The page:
With gasoline demand on the increase as the restrictions caused by the COVID-19 pandemic are being eased, oil prices rose 5% in the U.S. on Friday, reaching more than $35 a barrel, their best month on record.
West Texas Intermediate crude, set at the Cushing hub was up $1.78 or 5.28%, settling Friday at $35.49 a barrel in trading on the New York Mercantile Exchange. However, it is still 46% less than the January high of $65.65 a barrel.
But the WTI prices were still better than the Brent futures crude oil traded on the ICE futures in Europe as Brent could only improve 4 cents, finishing the day at $35.33 a barrel.
“It certainly doesn’t feel like it was oil’s best month ever,” said Regina Mayor, KPMG’s global head of energy according to CNBC News. “Low $30s for WTI is clearly better than where we were at the end of April, but it’s not sufficient enough to bring the bulk of production back online.”
Analysts believe the jump in oil prices on the last trading day of the month was the result of an uptick in gasoline demand along with record supply cuts. WTI finished the May with a gain of 88% for the month.
But experts are quick to note that the surge in prices follows the steepest downturn on record, and that oil still has a ways to go before it regains old highs. In other words, WTI at $35 per barrel is hardly something to celebrate.
Since then, things have started to improve. Data released by the U.S. Energy Information Administration on Thursday showed that for the week ending May 22 gasoline demand rose to 7.3 million barrels per day from the prior week. This marked an improvement, although was still below 2019′s number ahead of Memorial Day weekend, which was 9.4 million bpd. Storage in Cushing, Oklahoma — the main delivery point for WTI — decreased by 3.4 million barrels, and refinery utilization also rose to 71% from 69%. Overall inventory rose by 7.928 million barrels, compared with the 1.3 million barrel draw analysts had been expecting, according to FactSet.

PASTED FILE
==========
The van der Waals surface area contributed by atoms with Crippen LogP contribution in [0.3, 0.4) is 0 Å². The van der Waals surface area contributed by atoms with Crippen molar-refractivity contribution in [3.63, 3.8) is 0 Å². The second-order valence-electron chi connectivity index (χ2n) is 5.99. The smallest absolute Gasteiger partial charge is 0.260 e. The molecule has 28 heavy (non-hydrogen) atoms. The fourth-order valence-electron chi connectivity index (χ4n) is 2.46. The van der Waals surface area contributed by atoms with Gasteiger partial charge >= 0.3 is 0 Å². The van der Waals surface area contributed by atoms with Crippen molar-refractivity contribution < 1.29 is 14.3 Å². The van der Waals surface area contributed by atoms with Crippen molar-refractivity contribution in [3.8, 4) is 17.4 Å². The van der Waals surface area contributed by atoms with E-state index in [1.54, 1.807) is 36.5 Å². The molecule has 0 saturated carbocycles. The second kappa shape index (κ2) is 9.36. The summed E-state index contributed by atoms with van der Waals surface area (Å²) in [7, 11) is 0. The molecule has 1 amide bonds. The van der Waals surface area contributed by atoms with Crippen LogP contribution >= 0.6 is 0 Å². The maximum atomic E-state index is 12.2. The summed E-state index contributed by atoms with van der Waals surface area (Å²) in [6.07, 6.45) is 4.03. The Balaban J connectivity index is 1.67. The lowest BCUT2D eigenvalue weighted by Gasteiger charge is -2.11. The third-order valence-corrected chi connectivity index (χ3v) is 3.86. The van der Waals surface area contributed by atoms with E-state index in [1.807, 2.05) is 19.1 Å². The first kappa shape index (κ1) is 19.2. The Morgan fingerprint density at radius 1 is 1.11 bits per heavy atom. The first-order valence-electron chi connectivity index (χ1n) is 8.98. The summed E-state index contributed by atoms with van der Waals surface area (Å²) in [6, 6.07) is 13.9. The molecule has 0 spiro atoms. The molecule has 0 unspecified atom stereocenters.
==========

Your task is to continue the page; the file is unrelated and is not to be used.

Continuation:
Natural gas prices on the NYMEX rose only 2 cents in Friday’s trading, ending the day up 1.2% at $1.85 per MMBtu.
As for local stocks and those with definite Oklahoma connections, Chesapeake Energy dropped 30 cents for a 2.26% decline, ending the day at $13.01 a share.
ConocoPhillips fell 83 cents or 2% and finished Friday at $42.18. Devon Energy was down 85 centers or 7.2% and settled at $10.81.
Marathon Oil was off 36 cents for a 6.3% drop and ended at $5.34 while EOG Resources fell 67 cents to $50.97 a share.
ONEOK dropped 59 cents to $36.69 while Phillips 66 declined 30 cents to $78.26 a share.
American Electric Power, on the heels of winning more approval of a massive electric project involving three Oklahoma wind farms rose 15 cents and finished the day at $85.25 a share.